The Department of Statistics and Data Sciences is pleased to announce the line-up for the 2017 Spring SDS Seminar Series. In its 7th year, the lecture series provides participants with the opportunity to hear from leading scholars and experts who work in different applied areas, including business, biology, machine learning, computer vision, economics, and public health.

The series is envisioned as a vital contribution to the intellectual, cultural, and scholarly environment at The University of Texas at Austin for students, faculty, and the wider community. Each talk is free of charge and open to the public. For more information, contact Rachel Poole.

 

Spring Seminar

 

January 17, 2017 – Kristin Linn
(Perelman School of Medicine PennSIVE Lab, University of Pennsylvania)
“Confounding in Imaging-based Predictive Modeling” 
GDC 2.210, 2:00 to 3:00 PM

January 20, 2017 – Amy Willis
(Department of Statistical Science, Cornell University)
“Confidence sets for phylogenetic trees” 
CLA 1.106, 2:00 to 3:00 PM

January 24, 2017 – Abhra Sarkar 
(Department of Statistical Science, Duke University)
“Novel Statistical Frameworks for Analysis of Structured Sequential Data” 
GDC 2.210, 2:00 to 3:00 PM

January 27, 2017 – Rajarshi Mukherjee
(Department of Statistics, Stanford University)
“Sparse Signal Detection with Binary Outcomes"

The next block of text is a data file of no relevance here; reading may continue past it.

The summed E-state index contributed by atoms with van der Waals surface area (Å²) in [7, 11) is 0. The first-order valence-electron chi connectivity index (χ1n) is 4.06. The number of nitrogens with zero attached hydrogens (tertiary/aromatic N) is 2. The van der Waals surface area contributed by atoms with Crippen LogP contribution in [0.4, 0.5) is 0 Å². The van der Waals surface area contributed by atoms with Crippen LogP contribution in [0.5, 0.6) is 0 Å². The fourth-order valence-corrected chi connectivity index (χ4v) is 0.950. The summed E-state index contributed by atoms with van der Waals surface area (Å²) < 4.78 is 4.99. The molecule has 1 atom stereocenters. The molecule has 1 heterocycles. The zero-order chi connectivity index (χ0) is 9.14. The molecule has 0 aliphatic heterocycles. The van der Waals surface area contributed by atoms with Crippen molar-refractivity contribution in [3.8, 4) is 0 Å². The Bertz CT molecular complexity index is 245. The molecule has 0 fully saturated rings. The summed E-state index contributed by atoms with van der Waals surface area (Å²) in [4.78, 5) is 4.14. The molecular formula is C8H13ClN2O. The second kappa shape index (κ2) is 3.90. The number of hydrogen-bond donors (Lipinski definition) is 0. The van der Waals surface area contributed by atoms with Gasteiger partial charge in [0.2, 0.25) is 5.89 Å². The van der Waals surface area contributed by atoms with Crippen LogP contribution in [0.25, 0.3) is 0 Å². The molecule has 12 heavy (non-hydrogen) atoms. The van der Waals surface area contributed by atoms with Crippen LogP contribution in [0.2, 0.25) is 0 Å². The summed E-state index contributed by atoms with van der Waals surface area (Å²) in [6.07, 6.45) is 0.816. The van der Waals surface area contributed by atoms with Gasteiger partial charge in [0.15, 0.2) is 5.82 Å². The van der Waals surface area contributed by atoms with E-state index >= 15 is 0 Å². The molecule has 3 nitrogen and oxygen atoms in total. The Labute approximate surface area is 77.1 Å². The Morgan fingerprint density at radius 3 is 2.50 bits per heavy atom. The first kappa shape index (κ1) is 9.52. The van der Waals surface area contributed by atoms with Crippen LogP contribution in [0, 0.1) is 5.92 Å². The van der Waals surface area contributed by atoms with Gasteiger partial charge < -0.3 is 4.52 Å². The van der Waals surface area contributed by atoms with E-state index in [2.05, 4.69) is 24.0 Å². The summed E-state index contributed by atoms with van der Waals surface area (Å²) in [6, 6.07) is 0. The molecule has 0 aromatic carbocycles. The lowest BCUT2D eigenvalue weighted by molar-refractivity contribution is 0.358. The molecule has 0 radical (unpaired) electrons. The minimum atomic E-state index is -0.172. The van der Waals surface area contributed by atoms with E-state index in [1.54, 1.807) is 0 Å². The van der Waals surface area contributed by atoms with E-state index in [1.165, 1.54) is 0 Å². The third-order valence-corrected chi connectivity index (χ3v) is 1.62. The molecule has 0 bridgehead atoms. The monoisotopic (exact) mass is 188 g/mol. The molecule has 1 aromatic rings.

CLA 1.106, 2:00 to 3:00 PM

January 31, 2017 – Alexander Franks
(eScience Institute, University of Washington)
“Bayesian Covariance Estimation with Applications in High-throughput Biology"
GDC 2.210, 2:00 to 3:00 PM

February 3, 2017 – Lorin Crawford
(Department of Statistical Science, Duke University)
“Bayesian Approximate Kernel Regression with Variable Selection"
CLA 1.106, 2:00 to 3:00 PM

February 10, 2017 – Pierpaolo De Blasi
(University of Torino and Collegio Carlo Alberto)
“Birth-and-death Polya urns and stationary random partitions"
CLA 1.106, 2:00 to 3:00 PM

February 14, 2017 – Matteo Ruggiero
(University of Torino and Collegio Carlo Alberto)
“Conjugacy properties of time-evolving Dirichlet and gamma random measures"
MEZ 2.124, 2:00 to 3:00 PM

March 10, 2017 – Guy Cole
(Department of Statistics and Data Sciences, The University of Texas at Austin)
“Stochastic Blockmodels with Edge Information” 
CLA 1.106, 2:00 to 3:00 PM

March 24, 2017 – David Van Dyk
(Department of Mathematics, Imperial College London)
“Quantifying Discovery in Astro/Particle Physics: Frequentist and Bayesian Perspectives” 
CLA 1.106, 2:00 to 3:00 PM

March 31, 2017 – Xi Chen
(Leonard N. Stern School of Business, NYU Stern)
“Statistical Inference for Model Parameters with Stochastic Gradient Descent” 
CLA 1.106, 2:00 to 3:00 PM

April 3, 2017 – Robert Tibshirani
(Department of Statistics, Stanford University)
“Some Progress and Challenges in Biomedical Data Science” 
WEL 2.122, 3:30 to 4:30 PM

April 7, 2017 – Natesh Pillai
(Department of Statistics, Harvard University)
TBD"
CLA 1.106, 2:00 to 3:00 PM

April 14, 2017 – Peter Hoff
(Department of Statistical Science, Duke University)
“Adaptive FAB confidence intervals with constant coverage"
CLA 1.106, 2:00 to 3:00 PM

April 28, 2017 – Nicholas Polson
(School of Business, The University of Chicago Booth)
“Deep Learning Predictors for Traffic Flows"
UTC 1.116, 1:00 to 2:00 PM

May 5, 2017 – Juhee Lee
(Jack Baskin School of Engineering, UC Santa Cruz)
TBD"
CLA 1.106, 2:00 to 3:00 PM

 

 


 

Kristin LinnKristin Linn (Perelman School of Medicine PennSIVE Lab, University of Pennsylvania)

Title: "Confounding in Imaging-based Predictive Modeling"